Hard water is a problem in millions of American households. Water becomes hard when calcium or magnesium dissolve into the water as it flows underground or in streams. While hard water is not a health risk, it often has an unpleasant taste. Hard water also does not clean as efficiently in dishwashers and washing machines and can leave an unpleasant chalky or yellow buildup.
In the United States, the hardness of water is usually calculated in parts per million, or ppm. Water is categorized as soft, moderately hard, hard, or very hard according to the amount of dissolved minerals are in it.
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Soft water has fewer than 75 ppm (parts per million) of minerals dissolved in it. As a result, soft water is considered fairly pure and drinkable. Because of the very low amount of minerals dissolved in it, it reacts well with cleaners such as household cleansers or laundry detergent and does not leave behind a residue. Usually, when a household has water that falls into the soft range, further water softening equipment is not necessary.
Moderately Hard Water
Moderately hard water has between 75-150 ppm of minerals dissolved in it. Moderately hard water is still safe to drink, but it may leave behind a slightly unpleasant taste. This water will clean with some efficiency, but may leave light yellow spots on laundry or a thin white or oily film on hard surfaces after using it with a cleaning solution. When water falls into the moderately hard range, some homeowners elect to install water softening equipment.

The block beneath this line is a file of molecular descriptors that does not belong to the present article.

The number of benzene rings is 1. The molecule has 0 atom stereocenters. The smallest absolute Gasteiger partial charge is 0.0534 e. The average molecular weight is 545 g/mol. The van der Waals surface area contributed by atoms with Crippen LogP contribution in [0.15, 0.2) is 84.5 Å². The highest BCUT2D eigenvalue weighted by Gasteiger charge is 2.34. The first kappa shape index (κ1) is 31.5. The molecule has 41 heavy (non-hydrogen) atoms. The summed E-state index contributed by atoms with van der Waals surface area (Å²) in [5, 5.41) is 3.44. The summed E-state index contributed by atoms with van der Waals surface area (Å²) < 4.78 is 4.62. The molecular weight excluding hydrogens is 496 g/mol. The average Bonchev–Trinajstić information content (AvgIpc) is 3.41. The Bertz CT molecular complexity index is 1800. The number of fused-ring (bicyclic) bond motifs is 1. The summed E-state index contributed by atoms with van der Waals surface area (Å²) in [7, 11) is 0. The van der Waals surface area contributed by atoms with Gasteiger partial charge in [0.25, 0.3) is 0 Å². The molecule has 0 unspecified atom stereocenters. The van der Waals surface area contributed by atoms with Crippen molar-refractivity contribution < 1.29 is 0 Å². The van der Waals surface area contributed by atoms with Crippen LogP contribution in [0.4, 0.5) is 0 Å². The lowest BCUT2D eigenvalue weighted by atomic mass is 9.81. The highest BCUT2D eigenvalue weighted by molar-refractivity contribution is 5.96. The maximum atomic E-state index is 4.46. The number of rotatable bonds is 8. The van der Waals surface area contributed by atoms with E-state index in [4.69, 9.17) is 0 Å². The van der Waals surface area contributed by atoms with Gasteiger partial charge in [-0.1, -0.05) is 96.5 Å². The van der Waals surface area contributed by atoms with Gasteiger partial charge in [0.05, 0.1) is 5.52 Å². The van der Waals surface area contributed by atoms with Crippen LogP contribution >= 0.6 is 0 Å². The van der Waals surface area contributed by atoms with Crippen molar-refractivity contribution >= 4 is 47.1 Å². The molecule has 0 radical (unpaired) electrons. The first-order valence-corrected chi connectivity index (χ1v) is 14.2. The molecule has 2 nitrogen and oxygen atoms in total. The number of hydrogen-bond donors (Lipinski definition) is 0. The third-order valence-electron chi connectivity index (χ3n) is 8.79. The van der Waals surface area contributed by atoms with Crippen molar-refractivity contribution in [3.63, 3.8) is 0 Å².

Water that is classified as hard has 150-300 ppm of minerals dissolved in it. Hard water has a noticeably unpleasant flavor, but is still potable. Cleaning agents do not react well with hard water and often a distinct oily, white crust is left behind after cleaning. Hard water usually requires water softening equipment to make it usable for a home.
Very Hard Water
Very hard water has 300 ppm or more of minerals dissolved in it. Although very hard water is generally safe to drink, it often tastes very foul and may cause nausea in some people. Cleaning with very hard water is extremely difficult, as the cleaning agents do not dissolve well in it, therefore making rinsing inefficient or even impossible. Over time, very hard water leaves distinctly yellow or white crusts on surfaces and may require powerful cleaners to dissolve these mineral deposits. Very hard water necessitates water softening equipment, or, in the case of a rural water supply, a new well may need to be dug in a different location.